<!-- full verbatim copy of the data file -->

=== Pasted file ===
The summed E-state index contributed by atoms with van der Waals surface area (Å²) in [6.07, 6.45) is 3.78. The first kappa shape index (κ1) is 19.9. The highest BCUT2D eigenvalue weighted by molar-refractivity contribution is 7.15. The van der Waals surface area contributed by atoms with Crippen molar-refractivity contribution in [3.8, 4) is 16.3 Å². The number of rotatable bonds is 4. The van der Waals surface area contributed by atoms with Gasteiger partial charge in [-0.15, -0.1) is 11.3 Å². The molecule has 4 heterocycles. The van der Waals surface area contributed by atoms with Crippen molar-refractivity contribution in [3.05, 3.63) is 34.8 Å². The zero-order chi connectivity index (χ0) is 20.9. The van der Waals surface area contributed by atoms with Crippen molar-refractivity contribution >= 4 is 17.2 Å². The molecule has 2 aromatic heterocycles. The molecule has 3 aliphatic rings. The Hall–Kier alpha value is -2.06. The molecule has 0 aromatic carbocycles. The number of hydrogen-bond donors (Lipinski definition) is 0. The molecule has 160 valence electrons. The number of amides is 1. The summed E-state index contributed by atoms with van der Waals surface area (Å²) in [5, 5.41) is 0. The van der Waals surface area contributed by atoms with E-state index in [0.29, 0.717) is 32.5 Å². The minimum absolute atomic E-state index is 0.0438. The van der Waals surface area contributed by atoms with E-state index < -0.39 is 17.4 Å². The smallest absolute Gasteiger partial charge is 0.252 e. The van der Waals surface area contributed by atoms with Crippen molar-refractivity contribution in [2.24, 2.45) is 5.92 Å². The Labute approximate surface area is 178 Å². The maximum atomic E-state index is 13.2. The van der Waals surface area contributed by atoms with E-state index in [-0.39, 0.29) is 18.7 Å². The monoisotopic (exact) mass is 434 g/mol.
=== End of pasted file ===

The summed E-state index contributed by atoms with van der Waals surface area (Å²) in [6.07, 6.45) is 3.78. The first kappa shape index (κ1) is 19.9. The highest BCUT2D eigenvalue weighted by molar-refractivity contribution is 7.15. The van der Waals surface area contributed by atoms with Crippen molar-refractivity contribution in [3.8, 4) is 16.3 Å². The number of rotatable bonds is 4. The van der Waals surface area contributed by atoms with Gasteiger partial charge in [-0.15, -0.1) is 11.3 Å². The molecule has 4 heterocycles. The van der Waals surface area contributed by atoms with Crippen molar-refractivity contribution in [3.05, 3.63) is 34.8 Å². The zero-order chi connectivity index (χ0) is 20.9. The van der Waals surface area contributed by atoms with Crippen molar-refractivity contribution >= 4 is 17.2 Å². The molecule has 2 aromatic heterocycles. The molecule has 3 aliphatic rings. The Hall–Kier alpha value is -2.06. The molecule has 0 aromatic carbocycles. The number of hydrogen-bond donors (Lipinski definition) is 0. The molecule has 160 valence electrons. The number of amides is 1. The summed E-state index contributed by atoms with van der Waals surface area (Å²) in [5, 5.41) is 0. The van der Waals surface area contributed by atoms with E-state index in [0.29, 0.717) is 32.5 Å². The minimum absolute atomic E-state index is 0.0438. The van der Waals surface area contributed by atoms with E-state index < -0.39 is 17.4 Å². The smallest absolute Gasteiger partial charge is 0.252 e. The van der Waals surface area contributed by atoms with Crippen molar-refractivity contribution in [2.24, 2.45) is 5.92 Å². The Labute approximate surface area is 178 Å². The maximum atomic E-state index is 13.2. The van der Waals surface area contributed by atoms with E-state index in [-0.39, 0.29) is 18.7 Å². The monoisotopic (exact) mass is 434 g/mol.